Wednesday, 7 December 2011


As part of her excellent series on the caste system in India, Stephanie Nolan writes in this morning's Globe about the Love Commandos, a volunteer group that helps couples from different backgrounds who are cast out or threatened by their parents.

Mr. Sachdev [of the Love Commandos] has a lengthy roster of young couples who are fulsomely grateful to the Commandos: Vijay Sagar and his wife Simran were attacked by her parents, Sikhs in the Punjab, who objected when she fell in love with a less-educated Hindu (Globe and Mail, December 7, 2011).

"Fulsome" is one of many words whose meaning is changing, because, some would say, they are being being used incorrectly by so many people. 

The first meaning given in the Oxford Canadian has a negative connotation: "excessively complimentary or flattering, effusive, overdone". However, it is often used in its second sense, as in the example above, to mean abundant.

At least in this example the meaning is fairly evident from the context, although it would have been clearer if Ms. Nolan had simply referred to a "roster of young couples who are extremely grateful to the Commandos". In this sense of "full" or "abundant", "fulsome" has become a fashionable word, and is often used unnecesarily, and sometimes confusingly, when a simpler word would be better. It has become part of many journalists' and politicians' vocabulary, ready for use when the occasion arises. In yesterday's Globe, we read:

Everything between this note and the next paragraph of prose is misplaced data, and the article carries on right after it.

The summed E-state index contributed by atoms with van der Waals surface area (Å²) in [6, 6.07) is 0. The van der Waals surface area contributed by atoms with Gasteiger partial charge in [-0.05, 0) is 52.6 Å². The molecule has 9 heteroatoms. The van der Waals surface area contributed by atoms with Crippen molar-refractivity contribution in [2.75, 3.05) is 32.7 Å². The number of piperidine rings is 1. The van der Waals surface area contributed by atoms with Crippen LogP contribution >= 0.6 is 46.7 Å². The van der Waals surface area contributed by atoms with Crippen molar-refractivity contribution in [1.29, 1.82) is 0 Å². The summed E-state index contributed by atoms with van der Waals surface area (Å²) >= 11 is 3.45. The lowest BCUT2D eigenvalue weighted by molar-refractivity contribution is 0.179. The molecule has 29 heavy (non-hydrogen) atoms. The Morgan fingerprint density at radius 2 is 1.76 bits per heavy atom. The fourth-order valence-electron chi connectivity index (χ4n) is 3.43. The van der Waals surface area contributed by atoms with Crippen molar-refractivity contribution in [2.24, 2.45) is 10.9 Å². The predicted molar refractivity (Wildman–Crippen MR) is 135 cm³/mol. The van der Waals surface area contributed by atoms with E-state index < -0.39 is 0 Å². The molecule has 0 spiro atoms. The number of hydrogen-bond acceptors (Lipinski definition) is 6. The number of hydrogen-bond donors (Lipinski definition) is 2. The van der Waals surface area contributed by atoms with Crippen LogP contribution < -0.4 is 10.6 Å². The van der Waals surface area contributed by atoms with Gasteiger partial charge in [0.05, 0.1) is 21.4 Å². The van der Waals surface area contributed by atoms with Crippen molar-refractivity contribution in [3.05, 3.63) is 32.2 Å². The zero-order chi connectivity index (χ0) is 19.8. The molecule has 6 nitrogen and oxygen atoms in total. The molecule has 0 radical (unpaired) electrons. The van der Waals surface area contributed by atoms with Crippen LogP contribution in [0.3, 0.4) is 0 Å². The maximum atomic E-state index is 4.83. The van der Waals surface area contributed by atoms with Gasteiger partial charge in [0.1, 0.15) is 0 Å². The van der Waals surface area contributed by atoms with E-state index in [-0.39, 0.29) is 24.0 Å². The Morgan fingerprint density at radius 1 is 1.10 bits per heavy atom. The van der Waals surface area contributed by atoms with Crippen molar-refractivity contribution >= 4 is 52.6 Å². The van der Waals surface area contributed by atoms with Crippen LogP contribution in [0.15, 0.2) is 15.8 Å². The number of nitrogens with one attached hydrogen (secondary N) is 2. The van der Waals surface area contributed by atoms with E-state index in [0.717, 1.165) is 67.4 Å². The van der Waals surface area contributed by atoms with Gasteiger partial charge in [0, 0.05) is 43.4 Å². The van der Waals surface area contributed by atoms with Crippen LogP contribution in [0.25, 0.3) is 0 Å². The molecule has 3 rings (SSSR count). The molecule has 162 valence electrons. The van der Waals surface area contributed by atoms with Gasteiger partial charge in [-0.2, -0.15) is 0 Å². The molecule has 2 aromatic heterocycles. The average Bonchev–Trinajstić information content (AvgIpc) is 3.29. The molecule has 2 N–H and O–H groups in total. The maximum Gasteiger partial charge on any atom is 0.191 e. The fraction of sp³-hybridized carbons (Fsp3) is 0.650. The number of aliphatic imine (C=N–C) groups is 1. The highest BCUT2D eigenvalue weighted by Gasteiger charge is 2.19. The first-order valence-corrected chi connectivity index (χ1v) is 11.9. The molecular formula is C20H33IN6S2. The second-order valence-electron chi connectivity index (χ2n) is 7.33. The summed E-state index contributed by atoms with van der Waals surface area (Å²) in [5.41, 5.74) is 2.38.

Kamloops MP Cathy McLeod told the newspaper that Mr. Kent wants to find out more information to see if something might trigger a panel review. “What he’s committed to is understanding this issue in a more fulsome way, which includes a site visit, which includes the community." (Globe and Mail, December 6, 2011) 

Again, it is fairly clear that Mr. Kent is committed to a fuller understanding of the issue. But he didn't say that, because "fulsome" has become part of his stock vocabulary. 

A problem arises when the reader cannot tell from the context which meaning is intended. In a  comment on an article about Margaret Thatcher, the writer comments:

Vanity Fair has been a redoubt of anglophilia from the days of Tina Brown’s editorship through the current regime of Canadian-born Graydon Carter, so it’s hardly a surprise to find Moore, former editor of the rabidly Tory The Daily Telegraph, waxing eloquent here. Fulsomeness aside, the article’s timely not only because we’ll soon be seeing Meryl Streep’s impersonation of the baroness in theatres but because it provides a sort of relief to the seemingly intractable difficulties faced by Britain’s current Tory supremo David Cameron (Globe and Mail, November 8, 2011). 

What meaning is intended here? Is the praise of Margaret Thatcher abundant or sickeningly so? Probably the latter, but we can't be sure.

"Fulsome" is a word best avoided altogether. Its earlier meaning of "sickeningly excessive" is almost forgotten, and in its newer sense of "full" or "abundant" it has evolved into political or journalistic jargon.

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